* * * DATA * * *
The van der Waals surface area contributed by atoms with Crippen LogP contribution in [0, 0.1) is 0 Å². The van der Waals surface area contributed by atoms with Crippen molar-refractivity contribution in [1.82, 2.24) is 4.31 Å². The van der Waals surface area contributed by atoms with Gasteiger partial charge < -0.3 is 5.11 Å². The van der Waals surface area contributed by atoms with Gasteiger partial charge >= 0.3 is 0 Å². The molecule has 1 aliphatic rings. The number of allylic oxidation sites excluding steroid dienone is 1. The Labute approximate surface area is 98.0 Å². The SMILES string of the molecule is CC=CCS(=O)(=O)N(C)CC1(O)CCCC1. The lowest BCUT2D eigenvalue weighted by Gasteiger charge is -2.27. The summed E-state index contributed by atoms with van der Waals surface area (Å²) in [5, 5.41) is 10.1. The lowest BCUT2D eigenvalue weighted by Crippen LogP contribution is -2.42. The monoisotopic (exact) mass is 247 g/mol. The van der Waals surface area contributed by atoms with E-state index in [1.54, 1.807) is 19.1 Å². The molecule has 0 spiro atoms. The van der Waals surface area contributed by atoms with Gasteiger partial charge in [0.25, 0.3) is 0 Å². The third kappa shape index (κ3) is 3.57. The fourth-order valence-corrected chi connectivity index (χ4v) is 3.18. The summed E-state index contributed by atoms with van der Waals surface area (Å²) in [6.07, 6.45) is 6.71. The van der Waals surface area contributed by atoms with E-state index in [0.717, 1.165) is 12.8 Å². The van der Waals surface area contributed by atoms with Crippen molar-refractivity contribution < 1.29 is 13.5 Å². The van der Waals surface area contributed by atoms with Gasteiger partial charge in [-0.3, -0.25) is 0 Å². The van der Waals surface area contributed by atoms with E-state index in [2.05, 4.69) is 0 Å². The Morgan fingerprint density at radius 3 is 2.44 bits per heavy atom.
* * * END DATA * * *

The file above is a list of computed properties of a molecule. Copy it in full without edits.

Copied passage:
The van der Waals surface area contributed by atoms with Crippen LogP contribution in [0, 0.1) is 0 Å². The van der Waals surface area contributed by atoms with Crippen molar-refractivity contribution in [1.82, 2.24) is 4.31 Å². The van der Waals surface area contributed by atoms with Gasteiger partial charge < -0.3 is 5.11 Å². The van der Waals surface area contributed by atoms with Gasteiger partial charge >= 0.3 is 0 Å². The molecule has 1 aliphatic rings. The number of allylic oxidation sites excluding steroid dienone is 1. The Labute approximate surface area is 98.0 Å². The SMILES string of the molecule is CC=CCS(=O)(=O)N(C)CC1(O)CCCC1. The lowest BCUT2D eigenvalue weighted by Gasteiger charge is -2.27. The summed E-state index contributed by atoms with van der Waals surface area (Å²) in [5, 5.41) is 10.1. The lowest BCUT2D eigenvalue weighted by Crippen LogP contribution is -2.42. The monoisotopic (exact) mass is 247 g/mol. The van der Waals surface area contributed by atoms with E-state index in [1.54, 1.807) is 19.1 Å². The molecule has 0 spiro atoms. The van der Waals surface area contributed by atoms with Gasteiger partial charge in [0.25, 0.3) is 0 Å². The third kappa shape index (κ3) is 3.57. The fourth-order valence-corrected chi connectivity index (χ4v) is 3.18. The summed E-state index contributed by atoms with van der Waals surface area (Å²) in [6.07, 6.45) is 6.71. The van der Waals surface area contributed by atoms with E-state index in [0.717, 1.165) is 12.8 Å². The van der Waals surface area contributed by atoms with Crippen molar-refractivity contribution < 1.29 is 13.5 Å². The van der Waals surface area contributed by atoms with Gasteiger partial charge in [-0.3, -0.25) is 0 Å². The van der Waals surface area contributed by atoms with E-state index in [2.05, 4.69) is 0 Å². The Morgan fingerprint density at radius 3 is 2.44 bits per heavy atom.